On March 18, 2020, President Trump signed the Families First Coronavirus Response Act, which provides two significant benefits for employees and a corresponding tax credit for employers.
The law will go into effect April 1, 2020, and will remain in place until December 31, 2020. Both bills cover all employers having fewer than 500 employees.
Emergency Paid Sick Leave
All full-time and part-time employees are immediately eligible for up to two weeks of emergency paid sick leave (pro-rated for part-time employees). The sick leave is applicable when the employee cannot work or telework because of one of the following:
- The employee is subject to a government quarantine or isolation order;
- The employee has been advised by a health care provider to self-quarantine;
- The employee is experiencing medical symptoms of coronavirus and is seeking a medical diagnosis;
- The employee is caring for a person subject to the government quarantine or isolation order or who has been advised a health care provider to self-quarantine;
- The employee is caring for a child of the employee whose school or daycare is closed due to coronavirus;
- The employee is experiencing any other substantially similar condition specified by a federal government agency as qualifying for emergency paid sick leave.
The law prioritizes emergency paid sick leave over any other sick leave or paid time off benefit provided by an employer. An employer cannot require employees to take any other existing leave first.
Leave is provided at full pay (capped at $511.00 per day) if it is taken due to the employee’s own coronavirus-related sickness, the employee’s own government-required quarantine, or the employee’s own health care provider-advised quarantine. Leave taken to care for someone who is subject to quarantine or isolation order or to care for a child whose school is closed is paid at 2/3 of the employee’s regular rate, subject to a limitation of $200.00 per day.
The new legislation is silent on how paid sick leave is required to be documented. More guidance is expected, but for now, we would advise employers to have the employee document his or her own reasons for the leave. Employers are permitted to require the employee to follow reasonable notification procedures throughout the paid sick leave.
Emergency Family Medical Leave
The Emergency Family Medical Leave makes all employees eligible as long as they have worked at least 30 calendar days for the employer. This is in contrast to the standard FMLA requirement where leave is available only if an employee has worked 12 months and 1,250 hours in the immediately preceding 12 months.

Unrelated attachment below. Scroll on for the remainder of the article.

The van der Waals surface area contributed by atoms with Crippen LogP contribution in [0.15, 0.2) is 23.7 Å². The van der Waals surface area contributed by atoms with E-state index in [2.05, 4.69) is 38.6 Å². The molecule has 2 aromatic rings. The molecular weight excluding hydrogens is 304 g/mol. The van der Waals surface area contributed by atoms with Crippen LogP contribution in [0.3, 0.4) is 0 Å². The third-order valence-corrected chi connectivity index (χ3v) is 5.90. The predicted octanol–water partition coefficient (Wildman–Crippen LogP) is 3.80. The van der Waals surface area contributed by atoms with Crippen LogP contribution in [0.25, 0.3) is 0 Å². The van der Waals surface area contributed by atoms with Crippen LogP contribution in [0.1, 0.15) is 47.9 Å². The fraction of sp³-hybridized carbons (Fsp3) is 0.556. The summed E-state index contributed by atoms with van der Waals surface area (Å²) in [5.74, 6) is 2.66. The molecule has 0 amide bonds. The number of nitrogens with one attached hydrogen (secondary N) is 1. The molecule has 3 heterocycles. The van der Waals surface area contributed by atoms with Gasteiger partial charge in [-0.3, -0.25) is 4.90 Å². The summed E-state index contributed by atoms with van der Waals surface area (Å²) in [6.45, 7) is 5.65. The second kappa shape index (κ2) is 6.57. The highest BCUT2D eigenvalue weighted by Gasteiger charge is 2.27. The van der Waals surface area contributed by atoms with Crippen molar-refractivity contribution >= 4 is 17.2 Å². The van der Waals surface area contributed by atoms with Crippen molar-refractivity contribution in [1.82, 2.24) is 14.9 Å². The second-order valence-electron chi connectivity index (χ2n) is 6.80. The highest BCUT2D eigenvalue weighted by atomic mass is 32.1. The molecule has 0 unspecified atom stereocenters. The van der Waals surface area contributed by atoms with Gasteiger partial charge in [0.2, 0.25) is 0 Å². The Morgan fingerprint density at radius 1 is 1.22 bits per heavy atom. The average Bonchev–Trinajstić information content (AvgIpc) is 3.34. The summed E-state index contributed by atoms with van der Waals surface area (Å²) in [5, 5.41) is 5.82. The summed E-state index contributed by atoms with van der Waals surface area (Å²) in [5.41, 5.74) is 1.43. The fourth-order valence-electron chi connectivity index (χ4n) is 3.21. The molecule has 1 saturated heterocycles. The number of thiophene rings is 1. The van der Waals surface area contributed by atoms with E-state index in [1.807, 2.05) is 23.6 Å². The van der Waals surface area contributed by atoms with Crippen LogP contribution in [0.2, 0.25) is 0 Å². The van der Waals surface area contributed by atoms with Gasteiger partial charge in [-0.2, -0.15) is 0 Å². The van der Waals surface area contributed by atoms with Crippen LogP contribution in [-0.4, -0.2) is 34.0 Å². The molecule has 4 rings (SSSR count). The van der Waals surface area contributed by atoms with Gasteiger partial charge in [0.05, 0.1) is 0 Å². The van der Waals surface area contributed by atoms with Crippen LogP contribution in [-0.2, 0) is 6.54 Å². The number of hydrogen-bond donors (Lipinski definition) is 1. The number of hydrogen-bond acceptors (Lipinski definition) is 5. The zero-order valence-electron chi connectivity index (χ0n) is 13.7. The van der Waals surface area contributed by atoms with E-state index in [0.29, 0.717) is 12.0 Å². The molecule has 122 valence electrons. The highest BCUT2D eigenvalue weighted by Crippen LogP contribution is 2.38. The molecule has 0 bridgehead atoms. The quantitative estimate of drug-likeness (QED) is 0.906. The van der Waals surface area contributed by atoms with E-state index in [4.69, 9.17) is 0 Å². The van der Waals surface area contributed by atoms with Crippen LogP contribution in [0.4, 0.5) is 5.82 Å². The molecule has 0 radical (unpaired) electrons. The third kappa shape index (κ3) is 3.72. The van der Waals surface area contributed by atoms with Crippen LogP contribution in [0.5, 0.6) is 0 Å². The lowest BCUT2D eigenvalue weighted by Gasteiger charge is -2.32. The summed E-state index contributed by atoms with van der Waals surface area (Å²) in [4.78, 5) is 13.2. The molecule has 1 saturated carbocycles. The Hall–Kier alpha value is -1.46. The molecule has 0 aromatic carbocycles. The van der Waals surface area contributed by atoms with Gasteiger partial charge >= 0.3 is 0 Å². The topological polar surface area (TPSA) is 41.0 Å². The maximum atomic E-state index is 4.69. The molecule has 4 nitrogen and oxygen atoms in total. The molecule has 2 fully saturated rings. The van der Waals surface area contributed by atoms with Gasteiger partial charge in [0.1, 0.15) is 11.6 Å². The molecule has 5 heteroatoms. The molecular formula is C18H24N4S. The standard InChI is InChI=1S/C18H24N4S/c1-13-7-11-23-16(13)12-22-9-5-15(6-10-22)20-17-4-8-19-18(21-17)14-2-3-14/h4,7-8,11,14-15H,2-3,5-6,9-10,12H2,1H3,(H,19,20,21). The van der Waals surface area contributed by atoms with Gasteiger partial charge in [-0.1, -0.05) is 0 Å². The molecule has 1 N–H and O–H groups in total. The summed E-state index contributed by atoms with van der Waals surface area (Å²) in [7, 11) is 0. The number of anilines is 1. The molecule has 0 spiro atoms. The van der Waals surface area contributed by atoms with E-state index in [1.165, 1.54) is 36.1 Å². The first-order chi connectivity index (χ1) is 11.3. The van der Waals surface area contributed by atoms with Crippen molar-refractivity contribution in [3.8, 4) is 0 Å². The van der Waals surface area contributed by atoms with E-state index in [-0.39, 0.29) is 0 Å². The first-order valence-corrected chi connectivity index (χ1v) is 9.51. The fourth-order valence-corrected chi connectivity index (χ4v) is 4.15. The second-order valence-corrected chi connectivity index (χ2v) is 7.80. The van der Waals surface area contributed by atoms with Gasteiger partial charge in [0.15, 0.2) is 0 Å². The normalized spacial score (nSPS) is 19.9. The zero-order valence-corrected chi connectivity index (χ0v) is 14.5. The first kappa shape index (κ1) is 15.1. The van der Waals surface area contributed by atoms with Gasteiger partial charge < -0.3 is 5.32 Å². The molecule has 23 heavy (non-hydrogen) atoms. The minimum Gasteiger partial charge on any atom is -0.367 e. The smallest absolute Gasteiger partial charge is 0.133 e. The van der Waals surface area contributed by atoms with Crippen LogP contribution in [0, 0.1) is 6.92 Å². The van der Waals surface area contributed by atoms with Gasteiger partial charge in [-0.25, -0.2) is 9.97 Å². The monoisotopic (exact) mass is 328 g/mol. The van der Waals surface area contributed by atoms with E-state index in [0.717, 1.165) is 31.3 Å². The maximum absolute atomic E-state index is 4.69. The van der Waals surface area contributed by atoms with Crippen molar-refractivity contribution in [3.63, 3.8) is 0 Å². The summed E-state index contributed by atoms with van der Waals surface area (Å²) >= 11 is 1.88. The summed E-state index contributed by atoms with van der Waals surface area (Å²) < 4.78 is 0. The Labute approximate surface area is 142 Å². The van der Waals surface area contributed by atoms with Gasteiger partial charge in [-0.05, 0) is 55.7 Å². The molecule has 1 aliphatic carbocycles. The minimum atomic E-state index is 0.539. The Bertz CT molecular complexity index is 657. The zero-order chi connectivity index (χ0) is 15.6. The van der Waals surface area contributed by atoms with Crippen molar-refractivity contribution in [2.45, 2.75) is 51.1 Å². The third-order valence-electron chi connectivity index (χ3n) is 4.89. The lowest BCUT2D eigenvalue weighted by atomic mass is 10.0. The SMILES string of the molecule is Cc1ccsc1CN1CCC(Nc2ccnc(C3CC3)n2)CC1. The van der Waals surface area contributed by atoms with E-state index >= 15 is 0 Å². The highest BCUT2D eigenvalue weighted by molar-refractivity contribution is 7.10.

Emergency FMLA is available for an employee who is unable to work or telework due to the need to care for a son or daughter under the age of 18 who is ill with coronavirus-related symptoms or when the child’s school or daycare is closed due to coronavirus.
The first 10 days of Emergency FMLA are unpaid. If the employee is also eligible for paid sick leave under the new legislation, the employee may use the sick leave during this 10-day period. After the 10-day unpaid leave expires, the employee is eligible for paid leave at the rate of two-thirds or his or her regular pay rate. If the regular pay rate fluctuates, the employer should review the prior 6-month period to determine the average number of hours worked per week and base the leave pay on that amount of hours.
This paid leave is capped at a maximum of $200.00 per day and $10,000.00 for the duration of the leave. After the $10,000.00 maximum is reached, the remainder of the Emergency FMLA, which can be up to 12 weeks as needed, is unpaid.
An employee generally will have the right to be reinstated to work at the end of the Emergency FMLA. An exception applies for employers with fewer than 25 employees if (a) the employee’s position no longer exists because of economic and operating conditions caused by the public health emergency; and (b) the employer makes reasonable efforts to restore the employee to an equivalent position in terms of pay, benefits and terms of conditions, for a one-year period following leave. This would include an obligation to contact the employee when an equivalent position becomes available during this one-year period.
The Department of Labor is required to promptly publish a model poster that can be used in the workplace to notify employees.
Paying for the Leave
Employers must pay up front for the leave, but are entitled to a credit on payroll taxes (federal income tax and FICA) equal to 100% of the qualified paid sick leave and FMLA wages and related health benefit expenses. The credit is taken immediately by reducing the amount normally paid to the IRS each payroll, to cover the qualified wage and insurance expense. If the total qualified expenses exceed the employer’s tax withholding obligation for the pay period, then the excess amount is available as a refund to the employer through the filing of a new IRS Form 7200. Employers must keep careful records supporting all calculations.
Employers with 50 or fewer employees may be exempted from one aspect of the law – the requirement to provide paid leave for caring for a child whose school or daycare is closed – if the requirement to provide paid leave would jeopardize the viability of the business as a going concern. This is a narrow exemption, and employers should study the specific findings they are required to make if they want to utilize the exemption.